Human rights jurisprudence and school environment
Responsibility to ensure safe school environments was also made clear in the sexual harassment case Davis v. Monroe County Board of Education (1999), in which the U.S. Supreme Court ruled schools can be held liable under Title IX if they support deliberately dangerous environments. As with Title IX claims for sexual harassment in United States, Canada has developed a large body of jurisprudence in the area of sexual harassment within institutional settings. Sexual harassment is a prevalent aspect of cyberbullying. Cases such as Robichaud v. Canada (1987) and North Vancouver School District No. 44 v. Jubran (2005) are instructive because they affirm: (1) an institutional responsibility to protect those victimized by co-workers or co-students outside the institution, if they must face their perpetrators within the institution; and (2) an onus on public institutions to provide an environment free of discrimination, conducive to learning that is not poisoned. (See Ross v. New Brunswick (1996).)
Canadian human rights law and American Title IX jurisprudence have clarified an obligation imposed on schools as public institutions to ensure their learning environments are inclusive, non-discriminatory, and not poisoned or deliberately dangerous. To meet these obligations, school administrators need to be cognizant of the extent to which they can intervene to control student speech, whether it is on or off campus in cyberspace. As this brief review of Canadian and American case law suggests, the legal standards to be met generally require a nexus between student speech and its effects on the entire school environment. As Professor Patrick Pauken explains in a forthcoming work, a recent U.S. Supreme Court decision involving a school-related activity and off-campus speech advocating drug use (Morse v. Frederick) could replace Tinker as the modern standard to inform policy on cyberbullying. Pauken argues that although Morse did not directly relate to online expression, it did address location, content and the effect of off-campus speech. As newer law, that precedent is more readily applicable to the transformational challenges of technology than Tinker, Bethel School Dist. No. 403 v. Fraser (1986) and Hazelwood. Although it adhered to the Tinker standard of material and substantial disruption, the ruling also emphasized reasonable interpretation of student speech. Indeed, that aspect of the ruling is supported by recent decisions such as Ponce v. Socorro Independent School District and Wisniewski. In Ponce the 5th Circuit observed that school administrators must be permitted to react quickly and decisively to the threat of physical or emotional violence against students, and stressed that schools should not have to second guess their own judgment or worry about litigation, because indecision leaves school environments unprotected from “special danger.”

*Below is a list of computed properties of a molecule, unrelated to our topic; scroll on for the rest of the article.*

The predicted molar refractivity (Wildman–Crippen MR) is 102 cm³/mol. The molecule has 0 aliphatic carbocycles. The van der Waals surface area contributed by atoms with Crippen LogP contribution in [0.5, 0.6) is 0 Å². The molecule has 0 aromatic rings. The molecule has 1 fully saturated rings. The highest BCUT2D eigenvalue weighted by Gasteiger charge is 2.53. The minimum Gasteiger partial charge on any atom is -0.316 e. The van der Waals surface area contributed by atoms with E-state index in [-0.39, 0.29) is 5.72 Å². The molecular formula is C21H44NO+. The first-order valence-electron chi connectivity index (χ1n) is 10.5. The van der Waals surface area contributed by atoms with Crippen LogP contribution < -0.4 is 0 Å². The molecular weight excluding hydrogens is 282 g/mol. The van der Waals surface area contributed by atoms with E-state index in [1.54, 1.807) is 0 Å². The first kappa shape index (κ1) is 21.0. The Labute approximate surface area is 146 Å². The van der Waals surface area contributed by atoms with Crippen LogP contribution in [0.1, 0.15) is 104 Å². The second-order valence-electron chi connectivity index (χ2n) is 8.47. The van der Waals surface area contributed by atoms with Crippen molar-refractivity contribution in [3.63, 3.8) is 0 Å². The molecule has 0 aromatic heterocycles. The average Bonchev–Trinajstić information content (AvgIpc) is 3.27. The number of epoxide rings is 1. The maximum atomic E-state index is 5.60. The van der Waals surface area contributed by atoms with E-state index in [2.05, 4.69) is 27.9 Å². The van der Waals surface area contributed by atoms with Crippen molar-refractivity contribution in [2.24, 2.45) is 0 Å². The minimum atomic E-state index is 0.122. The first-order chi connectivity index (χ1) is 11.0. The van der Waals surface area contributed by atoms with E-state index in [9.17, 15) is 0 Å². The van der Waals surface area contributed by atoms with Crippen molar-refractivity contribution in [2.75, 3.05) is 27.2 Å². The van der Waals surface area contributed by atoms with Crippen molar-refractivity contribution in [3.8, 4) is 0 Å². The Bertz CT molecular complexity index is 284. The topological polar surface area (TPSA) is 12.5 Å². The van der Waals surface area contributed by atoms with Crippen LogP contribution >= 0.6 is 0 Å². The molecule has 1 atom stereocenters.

I caution schools not to interpret all of this as free license to continue applying zero-tolerance policies rooted in military models that punish and suspend students. Such approaches are antithetical to their duty of care and purpose as educators, and can perpetuate hostile, dangerous and poisoned environments. Schools would be better advised to interpret these legal guidelines as supporting proactive, ethical and informed policies and pedagogical practices that model respect, promote dialogue about empathy, and develop leadership, social and civil responsibility. Engaging this way with students shows greater promise of reducing cyberbullying and promoting productive and healthy school environments, both physical and virtual.
Shaheen Shariff is an associate professor in the Faculty of Education at McGill University in Montreal. Her latest book is Confronting Cyber-Bullying: What Schools Need to Know to Control Misconduct and Avoid Legal Consequences (Cambridge University Press, 2009).